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Hiro last won the day on December 19 2020

Hiro had the most liked content!

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About Hiro

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    Token AE102 Defender
  • Birthday 02/03/1984

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    AE102, JZZ30
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    New South Wales
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    Newcastle, NSW

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  1. What model/year do you have? No such thing as an AE107 in Aus Sent from my SM-G970F using Tapatalk
  2. Parts catalogues appear to indicate that is true (and that no other markets had it ie Europe)
  3. I wonder if it's a Sportivo-unique thing then because the US 2ZZ XRSs don't appear to have it nor does the JDM Runx/Allex
  4. Pretty sure the Celica 2ZZ doesn't have the oil level sensor
  5. Are the items in the display actually features on your model? Often dash clusters will have provision for all items that can be fitted to that car (so there only needs to be one cluster manufactured, or maybe one for manual and one for auto). For instance, my 1998 Corolla cluster has an ABS light which never comes on, because ABS isn't fitted to my car (it was an option extra).
  6. If I'm not doing anything with the suspension then I use a low-profile trolley jack on the front tow-hook to lift the whole front-end up, and then jack-stands on the front subframe just next to where the control arms attach (to allow the wheels to droop). If I'm working on the suspension I don't like having the stand right near where the control arm attaches so will usually either do one corner at a time (which can be annoying with the anti-roll bars) or support the body rather than the subframe. Don't have any ramps but they could be useful for ordinary engine maintenance like oil/coolant
  7. Nope, bottom hose (so cool side/engine inlet)
  8. Remember that a lot of Toyota thermostats are installed on the inlet side to the engine/head (ie the "cool" side, or the bottom radiator hose) so they will be rated significantly lower than the boiling temp of the coolant etc unlike thermos installed in the top hose/"hot" side. Need to be careful when comparing temps between engine manufacturers.
  9. I've got a G27 too, it's a solid wheel but I'm starting to look at upgrading as the centre dead-zone in the FFB is really starting to drive me nuts. It's a symptom of the gear-drive that really can't be avoided unless you fork out for an upper-tier Thrustmaster or Fanatec wheel (with belt-drive). Currently set up in an Obutto R3volution sim rig which is also acting as my work-from-home setup (I must admit being able to switch between my sim-rig and my work laptop simply by changing inputs on my monitor and mouse/keyboard is _not_ conducive for work performance...)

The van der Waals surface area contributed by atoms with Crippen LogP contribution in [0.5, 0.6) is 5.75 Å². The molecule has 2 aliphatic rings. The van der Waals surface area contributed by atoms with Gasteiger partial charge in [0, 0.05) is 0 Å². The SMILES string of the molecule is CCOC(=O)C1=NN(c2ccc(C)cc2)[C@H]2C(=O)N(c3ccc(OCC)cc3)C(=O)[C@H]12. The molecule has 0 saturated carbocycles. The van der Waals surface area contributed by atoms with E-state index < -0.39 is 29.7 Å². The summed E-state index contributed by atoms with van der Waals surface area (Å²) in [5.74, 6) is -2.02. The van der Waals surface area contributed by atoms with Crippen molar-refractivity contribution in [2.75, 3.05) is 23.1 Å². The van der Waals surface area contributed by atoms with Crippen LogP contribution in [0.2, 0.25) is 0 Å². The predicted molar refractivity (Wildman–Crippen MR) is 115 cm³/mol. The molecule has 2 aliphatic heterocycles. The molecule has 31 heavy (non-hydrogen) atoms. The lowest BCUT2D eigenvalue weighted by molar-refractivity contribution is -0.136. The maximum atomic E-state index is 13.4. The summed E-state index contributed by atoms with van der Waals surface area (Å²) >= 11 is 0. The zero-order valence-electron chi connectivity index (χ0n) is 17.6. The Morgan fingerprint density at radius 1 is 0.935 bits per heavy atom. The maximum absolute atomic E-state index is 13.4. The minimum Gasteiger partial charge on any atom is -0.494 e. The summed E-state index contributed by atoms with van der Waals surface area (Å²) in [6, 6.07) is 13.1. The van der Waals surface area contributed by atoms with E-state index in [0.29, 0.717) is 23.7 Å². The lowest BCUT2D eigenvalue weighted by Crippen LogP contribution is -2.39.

10. Cam cover gasket is easy to do if you're a capable home mechanic (even if your're not actually, it doesn't require anything other than basic tools). Depending on which o-ring it is in the dizzy might make it a bit harder but it is still pretty simple to remove and install yourself (there is a flat on the shaft so it can only go in one way). The control arms are also fairly easy to remove and install if you have a jack and a rattle gun, so really it all comes down to getting the parts and having a mate who can press the new bushes in (or a workshop that'll do it for cheap), get a bunch of mat
  11. Nah Toyota started playing around with variable valve timing in the early 90s, back in those early days they were literally on/off systems triggered only at certain RPMs and throttle openings (much like the old variable intake systems such as TVIS). By the time the NZ-series came around the second-generation VVT system (VVTi, with "intelligence") was well established, with infinitely variable timing (in the 1NZ case across a 60-degree range on the intake cam). There may well be a particular change that occurs in the VVTi parameters at that RPM, but it isn't the entirety. Engines naturally h
  12. VVTi doesn't "kick in" in modern motors, it is always running and is always varying the timing. Not like the Lift changeover on the 2ZZ or the older non-intelligent VVT systems on the 20V 4AGEs.
  13. I believe every J90 Prado had the dual tank except for the 4-cylinder petrol RV model.
  14. TWM went out of business, so if you're after a new one then the MWR one wins by default [emoji14] I've actually got the MWR Celica short-shifter in my AE102 Corolla (the housings are almost identical), it is significantly shorter which means you need to space the housing up (the ones that come with the MWR kit don't quite fit the Corolla) so the shifter cable cup clears the tunnel. Only real downside I've noticed is that the pivot ball feels slightly undersized compared to stock so there is a bit of slop/rock especially side-to-side Sent from my SM-G970F using Tapatalk
  15. No such thing as a "T20" gearbox in Toyota-world (there are T-series manual gearboxes, but a 20 would indicate a 2-speed). Would help if you give the actual code for the engine too, as "1.8L fuel-injected" could refer to several different engines (which has a flow-on effect for gearboxes too) Sent from my SM-G970F using Tapatalk

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